Nintendo Game Seminar 2014: An Overview

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Another four games you probably haven’t played.

You may remember almost a year ago when I covered four games from the 2013 Nintendo Game Seminar, an event for Japanese university students. The event ran from August last year until March of this year. Another four games were published in late June for free on the Japanese Wii U eShop. What follows is a brief overview of each title. As with last year, I’ve translated the names as best I can. Three of them were pretty straightforward but the last one title I’m not happy with and I’d probably title it less literally if I was localising the game: something which I repeat below, should absolutely happen.

アルクラッシュWalk Rush

Do you know Trials? This is essentially an arty version of Trials with a dinosaur skeleton instead of a motorbike. Walk Rush is the most visually and auditorily striking of the four with a charming art style and beautiful soundtrack. The gameplay is restricted to the analogue sticks, both of which control a single leg. The gyro of the gamepad is used to balance the dinosaur as he walks uphill, downhill, jumps swims and is blown through levels.

Walk Rush starts out very simply and the gameplay is taught through limited instructions but mostly through experience. The challenge picks up quite significantly towards the end which tests everything learned. If your fossil falls or gets destroyed you lose a star and can try again. If all stars are lost then it is game over. Stars can be collected throughout the game though and the entire game takes no more than 10 minutes to complete. I wasn’t impressed at first but the game grew on me and I found the ending rewarding.

ミチコジャンプ Michiko Jump!

\nThe synopsis is that a little girl named Michiko wants a big star and her sensible father tells her to get it herself; using a see-saw to launch her on her quest. The mechanics are just as simple as you use timed button pushes to jump from object to object and then the gyro in the Gamepad to steer between each one. There are also many stars to collect along the way as a form of scoring and to grant you extra tries.

Much like Walk Rush, most of the game is very easy but in that time you are learning the controls for the latter part of the game organically. The challenge comes right towards the end which tests your competency and makes for a very satisfying and intense finish. This is definitely one I\’ll be coming back to.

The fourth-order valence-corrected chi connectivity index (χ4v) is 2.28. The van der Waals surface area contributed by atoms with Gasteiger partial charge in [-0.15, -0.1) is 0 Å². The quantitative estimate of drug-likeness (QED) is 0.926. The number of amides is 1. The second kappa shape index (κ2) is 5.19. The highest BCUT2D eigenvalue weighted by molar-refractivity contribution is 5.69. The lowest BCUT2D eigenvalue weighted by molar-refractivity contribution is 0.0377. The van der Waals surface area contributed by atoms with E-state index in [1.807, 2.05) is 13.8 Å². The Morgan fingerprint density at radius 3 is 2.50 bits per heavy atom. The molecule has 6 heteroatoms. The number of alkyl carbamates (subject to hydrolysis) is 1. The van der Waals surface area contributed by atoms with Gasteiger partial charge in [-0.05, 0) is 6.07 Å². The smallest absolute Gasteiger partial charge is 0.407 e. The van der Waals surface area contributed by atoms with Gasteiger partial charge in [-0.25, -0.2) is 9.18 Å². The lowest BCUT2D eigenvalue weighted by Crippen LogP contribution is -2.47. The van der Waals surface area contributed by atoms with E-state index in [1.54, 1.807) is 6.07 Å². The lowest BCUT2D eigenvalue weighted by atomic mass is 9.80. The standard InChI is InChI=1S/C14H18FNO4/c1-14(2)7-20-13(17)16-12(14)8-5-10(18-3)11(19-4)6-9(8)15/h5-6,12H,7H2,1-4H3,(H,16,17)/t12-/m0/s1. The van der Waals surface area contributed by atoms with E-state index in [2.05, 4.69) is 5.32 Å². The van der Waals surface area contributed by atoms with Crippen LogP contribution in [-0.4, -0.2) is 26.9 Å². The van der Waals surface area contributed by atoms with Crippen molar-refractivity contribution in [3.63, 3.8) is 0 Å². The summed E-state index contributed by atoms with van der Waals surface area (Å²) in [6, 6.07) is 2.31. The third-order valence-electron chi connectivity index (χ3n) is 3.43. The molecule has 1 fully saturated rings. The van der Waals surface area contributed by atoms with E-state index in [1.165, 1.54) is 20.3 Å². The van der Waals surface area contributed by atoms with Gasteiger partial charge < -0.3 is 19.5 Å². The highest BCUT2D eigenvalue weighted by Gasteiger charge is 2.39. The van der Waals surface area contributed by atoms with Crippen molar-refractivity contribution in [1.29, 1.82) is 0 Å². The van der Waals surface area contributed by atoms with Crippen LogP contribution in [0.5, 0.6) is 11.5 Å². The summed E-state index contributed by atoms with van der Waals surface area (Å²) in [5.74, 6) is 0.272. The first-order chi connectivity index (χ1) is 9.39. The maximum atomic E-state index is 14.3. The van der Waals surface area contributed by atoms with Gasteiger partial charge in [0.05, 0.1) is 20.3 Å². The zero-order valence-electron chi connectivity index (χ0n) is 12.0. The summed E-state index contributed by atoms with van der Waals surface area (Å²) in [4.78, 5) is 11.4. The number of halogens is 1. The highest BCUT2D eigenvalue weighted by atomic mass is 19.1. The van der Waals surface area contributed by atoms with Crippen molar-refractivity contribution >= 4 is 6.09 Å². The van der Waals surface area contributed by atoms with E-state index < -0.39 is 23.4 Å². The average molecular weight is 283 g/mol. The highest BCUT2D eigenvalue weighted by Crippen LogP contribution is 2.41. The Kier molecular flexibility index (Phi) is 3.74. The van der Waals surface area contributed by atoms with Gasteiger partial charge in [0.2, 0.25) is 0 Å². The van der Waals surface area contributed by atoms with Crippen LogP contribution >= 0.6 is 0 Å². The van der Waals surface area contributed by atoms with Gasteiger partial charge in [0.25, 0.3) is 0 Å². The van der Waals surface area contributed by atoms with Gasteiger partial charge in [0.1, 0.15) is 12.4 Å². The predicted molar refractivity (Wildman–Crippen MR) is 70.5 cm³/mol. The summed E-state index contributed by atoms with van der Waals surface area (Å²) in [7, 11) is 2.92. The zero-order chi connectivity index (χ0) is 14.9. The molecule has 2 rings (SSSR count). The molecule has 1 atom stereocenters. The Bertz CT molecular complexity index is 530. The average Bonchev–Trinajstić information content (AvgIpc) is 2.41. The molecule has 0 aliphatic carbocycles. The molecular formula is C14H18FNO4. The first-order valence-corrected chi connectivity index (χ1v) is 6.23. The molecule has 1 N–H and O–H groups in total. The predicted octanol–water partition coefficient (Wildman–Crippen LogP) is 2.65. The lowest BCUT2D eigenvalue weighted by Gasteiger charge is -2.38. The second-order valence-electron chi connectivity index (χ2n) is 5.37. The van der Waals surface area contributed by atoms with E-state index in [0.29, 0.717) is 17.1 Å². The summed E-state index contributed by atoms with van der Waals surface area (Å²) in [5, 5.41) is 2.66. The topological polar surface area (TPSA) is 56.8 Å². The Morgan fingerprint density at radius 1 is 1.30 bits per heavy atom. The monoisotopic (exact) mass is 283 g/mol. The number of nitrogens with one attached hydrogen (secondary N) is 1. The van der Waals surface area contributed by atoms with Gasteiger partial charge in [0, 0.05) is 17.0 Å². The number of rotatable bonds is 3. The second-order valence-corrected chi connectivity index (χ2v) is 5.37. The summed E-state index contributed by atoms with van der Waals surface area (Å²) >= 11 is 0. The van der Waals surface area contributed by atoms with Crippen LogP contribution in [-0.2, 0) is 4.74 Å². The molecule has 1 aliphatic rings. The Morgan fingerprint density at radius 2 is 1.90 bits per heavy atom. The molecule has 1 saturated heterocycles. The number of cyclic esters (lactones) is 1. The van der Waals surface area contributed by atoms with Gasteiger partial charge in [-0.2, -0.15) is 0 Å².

ドキドキ手紙リレー Dokidoki Note Relay

If you don’t already know from the history of Super Mario Bros. 2, “dokidoki” is an onomatopoeia for heartbeat and as this is generally well known with gamers, I left it in the translation.

All the games have limited motion controls but in Dokidoki Note Relay they are essential. – something I generally don’t like. Once I’d gotten used to the controls however, the concept and execution won me over. You use the gamepad to pass the note. Looking down, you can see the note on the desk and pick it up. Then you can turn the gamepad right or left and thrust it into a waiting hand. You can also pass forward or put the gamepad behind your bad like you are passing a note. All the while, you must pay attention to the teacher up the front and make sure they don’t see. If you are caught three times then the teacher gets angry and it is game over.

There are a variety of scenarios. Such as an art class where you have to stick pieces of paper to the teachers back without being caught. Another in music class where you must pass the paper but also make sure it isn\’t to a student who has to stand and sing. This one is particularly cool as it adds a rhythm aspect to the timing of each pass. This is easily the funniest of the bunch and as I’ve worked in Japanese public schools, I could very much relate to the concept.

ジカンサタンサ Timing Probe

This is probably the least interesting of the bunch. You must guide a penguin to collect pearls in a series of stages. The difference is that the probe on his head is what you use to direct him. Once you start in that direction a ghost appears showing you the way and slowly fades. How long you hold down the button is how long he walks but the hard part is judging difference. For each move you lose a fish and the less fish you use, the higher your score. You must collect enough pearls to transfer to the next area.

I confess to liking this one the least though I did at least appreciate the concept. There is more to extend this including an extra difficulty level and getting the highest rating for each stage would take a bit more time. The motion controls for steering where the penguin moves I found irritating and would have much preferred to use analogue over the gyro.

As with last years selections, the concepts are quite limited but all four are worth playing on their own and would make for entertaining releases if expanded upon. Once again, I want to reiterate as I did last year, that these games should be made available in other regions. They are worth paying a small sum at least and it would be nice and I’d love people everywhere to see what could be the next generation of Japanese designers are doing.

August, 2015

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